Scott Morrison, a Pragmatic Conservative, Will Be Australia’s New Prime Minister
August 24, 2018
A relative moderate in Australia’s conservative party and an ally of Prime Minister Malcolm Turnbull is poised to succeed him after a vote on Friday that capped days of chaos in the capital and underscored just how turbulent Australian politics have become.
Scott Morrison, who has been serving as the country’s treasurer, is set to become the sixth prime minister in 11 years after defeating Peter Dutton, a former home affairs minister, and Julie Bishop, the country’s foreign minister.
His deputy will be Josh Frydenberg, who had been energy minister under Mr. Turnbull.
The vote was the second challenge this week to the leadership of Mr. Turnbull — who himself assumed office by leading a party revolt in 2015.
But Mr. Morrison, 50, did not initiate the challenge. Rather, he backed Mr. Turnbull earlier in the week, then emerged as a more unifying alternative to Peter Dutton, a former home affairs minister known for his hard-line stance on immigration.
Mr. Dutton mounted the earlier, unsuccessful leadership challenge on Tuesday. After a week of turbulence that he ignited, he sought Friday to bolster the now-damaged Liberal Party as it moves closer to a general election expected in the coming months.
“My course from here is to provide absolute loyalty to Scott Morrison to make sure we win the election,” he said.
For Mr. Turnbull, the end came quickly. After months of negotiations, a rift within the party escalated last weekend over an energy proposal from the prime minister, which was meant to reduce electricity prices and address climate change by cutting emissions.
Mr. Dutton rallied the party’s conservative wing against him, only to fail when the votes were counted.
[Read more: Does addressing climate change equal political suicide in Australia?]
Experts said it was still not clear whether Mr. Morrison would tilt toward conservatives or party moderates.
Jill Sheppard, a lecturer in politics at the Australian National University in Canberra, the capital, said Mr. Morrison was among the most conservative members of the Liberals’ moderate wing. “He has managed to straddle factions in the Liberal Party really nicely in the last couple of decades,” she said.
Other analysts said the fact that Mr. Morrison was regarded as a moderate only showed how dramatically conservative politics have shifted to the right in Australia.
“It’s just extraordinary that Scott Morrison is the moderate candidate,” said Susan Harris-Rimmer, a law professor at Griffith University. “He is an extremely conservative, law-and-order person.”
Like Mr. Dutton, Mr. Morrison rose to prominence over his tough stance on immigration. After a boat carrying dozens of asylum seekers sank in 2011, Mr. Morrison courted outrage by calling it a waste of taxpayer money for the Australian government to help pay for relatives to attend funerals.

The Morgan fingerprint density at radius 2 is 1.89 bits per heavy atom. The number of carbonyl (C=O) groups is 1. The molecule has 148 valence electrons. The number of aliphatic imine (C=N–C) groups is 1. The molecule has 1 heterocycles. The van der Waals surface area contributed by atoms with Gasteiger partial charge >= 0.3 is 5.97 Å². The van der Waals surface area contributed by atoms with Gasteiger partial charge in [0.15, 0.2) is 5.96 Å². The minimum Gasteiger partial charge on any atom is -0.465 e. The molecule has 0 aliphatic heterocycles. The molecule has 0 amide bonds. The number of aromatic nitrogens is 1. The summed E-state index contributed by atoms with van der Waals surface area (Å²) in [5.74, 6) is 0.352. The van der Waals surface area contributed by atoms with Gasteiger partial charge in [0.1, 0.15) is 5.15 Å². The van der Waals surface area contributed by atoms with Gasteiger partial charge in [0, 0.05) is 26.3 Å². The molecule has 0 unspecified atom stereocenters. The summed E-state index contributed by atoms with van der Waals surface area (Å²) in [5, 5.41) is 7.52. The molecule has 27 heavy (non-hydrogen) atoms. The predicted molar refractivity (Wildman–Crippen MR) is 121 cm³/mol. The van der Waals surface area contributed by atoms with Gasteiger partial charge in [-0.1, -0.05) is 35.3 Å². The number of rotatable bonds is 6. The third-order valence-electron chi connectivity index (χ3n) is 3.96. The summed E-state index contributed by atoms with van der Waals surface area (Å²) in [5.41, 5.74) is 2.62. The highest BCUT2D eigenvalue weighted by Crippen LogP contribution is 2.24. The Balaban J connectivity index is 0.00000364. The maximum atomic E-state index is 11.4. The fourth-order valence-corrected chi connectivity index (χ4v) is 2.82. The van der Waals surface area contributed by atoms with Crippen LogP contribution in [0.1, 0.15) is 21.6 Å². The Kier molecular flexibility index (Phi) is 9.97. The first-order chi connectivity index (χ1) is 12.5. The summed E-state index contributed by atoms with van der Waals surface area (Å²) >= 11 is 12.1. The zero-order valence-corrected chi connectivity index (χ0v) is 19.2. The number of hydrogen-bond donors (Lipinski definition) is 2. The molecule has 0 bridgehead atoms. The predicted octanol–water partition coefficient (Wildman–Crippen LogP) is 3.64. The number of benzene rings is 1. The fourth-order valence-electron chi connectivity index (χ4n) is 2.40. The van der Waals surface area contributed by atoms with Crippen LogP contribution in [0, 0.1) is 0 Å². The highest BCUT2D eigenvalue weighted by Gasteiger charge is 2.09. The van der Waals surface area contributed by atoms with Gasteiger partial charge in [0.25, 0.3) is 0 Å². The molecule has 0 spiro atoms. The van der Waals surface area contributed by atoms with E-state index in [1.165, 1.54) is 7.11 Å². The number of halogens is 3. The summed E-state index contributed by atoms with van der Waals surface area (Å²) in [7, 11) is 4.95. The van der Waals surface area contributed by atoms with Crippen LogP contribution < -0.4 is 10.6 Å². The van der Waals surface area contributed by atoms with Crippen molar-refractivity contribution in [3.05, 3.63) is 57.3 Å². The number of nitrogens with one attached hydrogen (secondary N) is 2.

“Any other Australian who wanted to attend a funeral of someone who died in tragic circumstances would have to put their hand in their own pocket,” he said.
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In 2013, he became minister of immigration and border protection under then-Prime Minister Tony Abbott. In that post, he worked aggressively to stop asylum seekers from reaching Australia by boat, continuing the country’s contentious zero-tolerance policy toward such migration. One of Australia’s tactics, offshore detention, has been roundly condemned by human rights groups and the United Nations.
Mr. Morrison became treasurer in 2015, after a brief stint as minister of social services. Faced with a revenue shortfall, he preferred cutting spending to raising taxes, analysts said.
“That’s a straight-down-the-line conservative approach.” said Richard Holden, a professor of economics at the University of New South Wales. “He’s been O.K. in a difficult set of circumstances without showing real vision.”
Professor Sheppard said Mr. Morrison was unlikely to be a visionary leader. “He won’t probably set out any kind of expansive view for Australia,” she said.
An observant Pentecostal Christian and the son of a police officer, Mr. Morrison grew up in a beachside suburb of Sydney. Before being elected to Parliament in 2007, he oversaw tourism campaigns, including a contentious one for Australia with the slogan “Where the bloody hell are you?” It was banned from British television.
Not a single Australian prime minister has completed his or her full term in more than a decade. The frequent upheavals, experts said, have left foreign allies uncertain and voters angry when elected leaders are ousted in back-room coups. And compared to previous “spills,” as they are known, this week’s contest was especially messy and unpredictable.
“The leadership churn is unprecedented. No prime minister since John Howard, who lost office in 2007, has served a full term in office,” said Michael Fullilove, executive director of the Lowy Institute, a nonpartisan research organization. “Governments seem incapable of exercising their authority. They spend most of their time in survival mode.”
For his part, Mr. Turnbull suggested that he would resign from Parliament if he were deposed. If he follows through, his vacant seat would be contested in a special election that could threaten the Liberal Party’s majority in Parliament when it reconvenes Sept. 10.
“The public hate what is going on at the moment,” Mr. Turnbull said, referring to Australia’s frequent leadership changes. “They want everyone here to be focused on them.”